Following the American Civil War, if someone called you a carpetbagger or scalawag, it wasn’t meant as a compliment. The term carpetbagger was used by opponents of Reconstruction—the period from 1865 to 1877 when the Southern states that seceded were reorganized as part of the Union—to describe Northerners who moved to the South after the war, supposedly in an effort to get rich or acquire political power. A carpetbagger was portrayed as a lower-class schemer with little education who could carry everything he owned in a cheap carpet bag. These new arrivals supported the Republicans (the party of Abraham Lincoln) and were said to be corrupt profiteers who took advantage of the financial and political instability in the devastated postwar South. In reality, many of the Northerners who migrated to former Confederate states during Reconstruction were middle-class professionals seeking economic opportunities; a number also were motivated by a desire to aid newly freed African-American slaves or participate in other efforts intended to reform Southern society.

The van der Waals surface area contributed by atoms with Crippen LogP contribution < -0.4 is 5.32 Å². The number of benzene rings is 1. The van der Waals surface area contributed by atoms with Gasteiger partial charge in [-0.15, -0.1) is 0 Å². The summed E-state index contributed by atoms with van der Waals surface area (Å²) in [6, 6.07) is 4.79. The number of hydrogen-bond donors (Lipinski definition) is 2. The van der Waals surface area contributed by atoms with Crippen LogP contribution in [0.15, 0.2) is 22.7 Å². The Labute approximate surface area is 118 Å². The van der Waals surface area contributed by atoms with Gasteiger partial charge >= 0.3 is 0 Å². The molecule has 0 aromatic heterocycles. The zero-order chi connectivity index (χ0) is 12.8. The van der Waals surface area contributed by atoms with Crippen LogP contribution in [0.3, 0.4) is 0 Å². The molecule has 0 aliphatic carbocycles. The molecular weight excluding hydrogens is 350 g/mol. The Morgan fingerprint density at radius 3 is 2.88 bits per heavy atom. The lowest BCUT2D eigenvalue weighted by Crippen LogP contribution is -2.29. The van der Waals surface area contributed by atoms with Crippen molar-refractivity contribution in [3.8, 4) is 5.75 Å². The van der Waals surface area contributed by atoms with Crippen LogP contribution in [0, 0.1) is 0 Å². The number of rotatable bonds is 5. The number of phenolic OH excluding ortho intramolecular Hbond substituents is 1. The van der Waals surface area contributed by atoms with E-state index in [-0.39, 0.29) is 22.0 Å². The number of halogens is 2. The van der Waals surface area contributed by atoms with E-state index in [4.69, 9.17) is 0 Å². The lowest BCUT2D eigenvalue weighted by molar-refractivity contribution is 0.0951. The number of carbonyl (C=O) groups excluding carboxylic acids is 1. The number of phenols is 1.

Meanwhile, white Southerners who supported Reconstruction-era Republicans were called scalawags by their political enemies, who considered them traitors to the South and just as bad, if not worse, than carpetbaggers. Scalawags included non-slaveholding, small-time farmers; middle-class professionals and others who had stayed loyal to the Union during the war. Although the exact origins of scalawag are unknown, it was in use in the United States before the Civil War as a term for both a farm animal of little value and a ne’er-do-well individual.

Today, carpetbagger remains in use, as a slur for someone who’s an opportunistic outsider, such as a political candidate who runs for office in a place where he has no deep ties or hasn’t lived in for a very long time.